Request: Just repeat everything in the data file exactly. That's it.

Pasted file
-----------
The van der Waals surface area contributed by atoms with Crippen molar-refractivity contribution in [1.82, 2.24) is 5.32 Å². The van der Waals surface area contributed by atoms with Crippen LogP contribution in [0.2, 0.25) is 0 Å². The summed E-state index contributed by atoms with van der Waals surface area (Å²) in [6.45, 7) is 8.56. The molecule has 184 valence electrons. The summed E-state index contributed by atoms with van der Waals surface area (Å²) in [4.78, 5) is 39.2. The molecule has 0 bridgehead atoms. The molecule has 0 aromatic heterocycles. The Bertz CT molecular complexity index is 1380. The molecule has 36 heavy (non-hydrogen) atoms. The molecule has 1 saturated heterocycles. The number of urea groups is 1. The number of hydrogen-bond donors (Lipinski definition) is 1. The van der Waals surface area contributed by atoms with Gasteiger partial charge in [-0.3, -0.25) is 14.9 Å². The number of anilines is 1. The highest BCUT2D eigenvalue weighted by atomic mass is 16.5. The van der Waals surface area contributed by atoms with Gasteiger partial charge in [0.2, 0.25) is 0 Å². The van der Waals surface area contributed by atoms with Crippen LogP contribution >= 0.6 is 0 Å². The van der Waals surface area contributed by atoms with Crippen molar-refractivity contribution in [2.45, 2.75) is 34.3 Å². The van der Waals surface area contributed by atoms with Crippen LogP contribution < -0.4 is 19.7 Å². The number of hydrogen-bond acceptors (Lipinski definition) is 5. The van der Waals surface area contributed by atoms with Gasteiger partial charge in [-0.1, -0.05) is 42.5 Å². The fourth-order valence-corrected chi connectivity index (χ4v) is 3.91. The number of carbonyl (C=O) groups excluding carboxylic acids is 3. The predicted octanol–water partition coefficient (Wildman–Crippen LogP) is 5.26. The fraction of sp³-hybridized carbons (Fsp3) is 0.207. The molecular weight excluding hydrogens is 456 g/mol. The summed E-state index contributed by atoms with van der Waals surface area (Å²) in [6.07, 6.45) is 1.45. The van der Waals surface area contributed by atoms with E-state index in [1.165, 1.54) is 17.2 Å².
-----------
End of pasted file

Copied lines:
The van der Waals surface area contributed by atoms with Crippen molar-refractivity contribution in [1.82, 2.24) is 5.32 Å². The van der Waals surface area contributed by atoms with Crippen LogP contribution in [0.2, 0.25) is 0 Å². The summed E-state index contributed by atoms with van der Waals surface area (Å²) in [6.45, 7) is 8.56. The molecule has 184 valence electrons. The summed E-state index contributed by atoms with van der Waals surface area (Å²) in [4.78, 5) is 39.2. The molecule has 0 bridgehead atoms. The molecule has 0 aromatic heterocycles. The Bertz CT molecular complexity index is 1380. The molecule has 36 heavy (non-hydrogen) atoms. The molecule has 1 saturated heterocycles. The number of urea groups is 1. The number of hydrogen-bond donors (Lipinski definition) is 1. The van der Waals surface area contributed by atoms with Gasteiger partial charge in [-0.3, -0.25) is 14.9 Å². The number of anilines is 1. The highest BCUT2D eigenvalue weighted by atomic mass is 16.5. The van der Waals surface area contributed by atoms with Gasteiger partial charge in [0.2, 0.25) is 0 Å². The van der Waals surface area contributed by atoms with Crippen LogP contribution >= 0.6 is 0 Å². The van der Waals surface area contributed by atoms with Crippen molar-refractivity contribution in [2.45, 2.75) is 34.3 Å². The van der Waals surface area contributed by atoms with Crippen LogP contribution < -0.4 is 19.7 Å². The number of hydrogen-bond acceptors (Lipinski definition) is 5. The van der Waals surface area contributed by atoms with Gasteiger partial charge in [-0.1, -0.05) is 42.5 Å². The fourth-order valence-corrected chi connectivity index (χ4v) is 3.91. The number of carbonyl (C=O) groups excluding carboxylic acids is 3. The predicted octanol–water partition coefficient (Wildman–Crippen LogP) is 5.26. The fraction of sp³-hybridized carbons (Fsp3) is 0.207. The molecular weight excluding hydrogens is 456 g/mol. The summed E-state index contributed by atoms with van der Waals surface area (Å²) in [6.07, 6.45) is 1.45. The van der Waals surface area contributed by atoms with E-state index in [1.165, 1.54) is 17.2 Å².